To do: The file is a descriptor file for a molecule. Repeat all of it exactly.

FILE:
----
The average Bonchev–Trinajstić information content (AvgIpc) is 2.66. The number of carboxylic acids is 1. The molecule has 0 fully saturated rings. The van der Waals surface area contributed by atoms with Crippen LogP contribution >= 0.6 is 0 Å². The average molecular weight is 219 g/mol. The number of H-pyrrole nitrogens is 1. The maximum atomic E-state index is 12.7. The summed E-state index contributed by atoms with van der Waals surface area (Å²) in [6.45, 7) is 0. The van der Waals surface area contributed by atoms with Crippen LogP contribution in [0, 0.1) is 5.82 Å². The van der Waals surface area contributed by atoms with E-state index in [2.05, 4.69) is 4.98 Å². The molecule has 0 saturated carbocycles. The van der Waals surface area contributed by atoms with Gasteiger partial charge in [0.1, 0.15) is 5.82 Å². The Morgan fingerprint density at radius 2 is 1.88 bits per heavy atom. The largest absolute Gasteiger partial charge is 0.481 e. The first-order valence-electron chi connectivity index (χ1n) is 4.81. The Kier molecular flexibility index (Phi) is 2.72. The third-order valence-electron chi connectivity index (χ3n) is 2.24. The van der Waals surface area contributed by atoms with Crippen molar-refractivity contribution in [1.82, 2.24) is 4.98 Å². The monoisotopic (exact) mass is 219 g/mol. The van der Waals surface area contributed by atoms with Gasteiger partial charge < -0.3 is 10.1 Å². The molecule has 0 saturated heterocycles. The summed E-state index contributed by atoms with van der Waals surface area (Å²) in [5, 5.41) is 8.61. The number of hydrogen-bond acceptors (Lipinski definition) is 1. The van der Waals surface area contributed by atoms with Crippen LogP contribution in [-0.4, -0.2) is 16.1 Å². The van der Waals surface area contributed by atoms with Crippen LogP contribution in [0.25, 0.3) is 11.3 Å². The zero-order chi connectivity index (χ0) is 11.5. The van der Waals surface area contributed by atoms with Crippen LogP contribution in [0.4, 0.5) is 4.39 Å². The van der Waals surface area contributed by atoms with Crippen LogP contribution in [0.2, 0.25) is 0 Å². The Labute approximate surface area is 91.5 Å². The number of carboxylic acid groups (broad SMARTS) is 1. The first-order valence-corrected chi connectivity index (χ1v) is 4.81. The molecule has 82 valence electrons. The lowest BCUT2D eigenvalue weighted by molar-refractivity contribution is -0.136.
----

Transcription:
The average Bonchev–Trinajstić information content (AvgIpc) is 2.66. The number of carboxylic acids is 1. The molecule has 0 fully saturated rings. The van der Waals surface area contributed by atoms with Crippen LogP contribution >= 0.6 is 0 Å². The average molecular weight is 219 g/mol. The number of H-pyrrole nitrogens is 1. The maximum atomic E-state index is 12.7. The summed E-state index contributed by atoms with van der Waals surface area (Å²) in [6.45, 7) is 0. The van der Waals surface area contributed by atoms with Crippen LogP contribution in [0, 0.1) is 5.82 Å². The van der Waals surface area contributed by atoms with E-state index in [2.05, 4.69) is 4.98 Å². The molecule has 0 saturated carbocycles. The van der Waals surface area contributed by atoms with Gasteiger partial charge in [0.1, 0.15) is 5.82 Å². The Morgan fingerprint density at radius 2 is 1.88 bits per heavy atom. The largest absolute Gasteiger partial charge is 0.481 e. The first-order valence-electron chi connectivity index (χ1n) is 4.81. The Kier molecular flexibility index (Phi) is 2.72. The third-order valence-electron chi connectivity index (χ3n) is 2.24. The van der Waals surface area contributed by atoms with Crippen molar-refractivity contribution in [1.82, 2.24) is 4.98 Å². The monoisotopic (exact) mass is 219 g/mol. The van der Waals surface area contributed by atoms with Gasteiger partial charge < -0.3 is 10.1 Å². The molecule has 0 saturated heterocycles. The summed E-state index contributed by atoms with van der Waals surface area (Å²) in [5, 5.41) is 8.61. The number of hydrogen-bond acceptors (Lipinski definition) is 1. The van der Waals surface area contributed by atoms with Crippen LogP contribution in [-0.4, -0.2) is 16.1 Å². The van der Waals surface area contributed by atoms with Crippen LogP contribution in [0.25, 0.3) is 11.3 Å². The zero-order chi connectivity index (χ0) is 11.5. The van der Waals surface area contributed by atoms with Crippen LogP contribution in [0.4, 0.5) is 4.39 Å². The van der Waals surface area contributed by atoms with Crippen LogP contribution in [0.2, 0.25) is 0 Å². The Labute approximate surface area is 91.5 Å². The number of carboxylic acid groups (broad SMARTS) is 1. The first-order valence-corrected chi connectivity index (χ1v) is 4.81. The molecule has 82 valence electrons. The lowest BCUT2D eigenvalue weighted by molar-refractivity contribution is -0.136.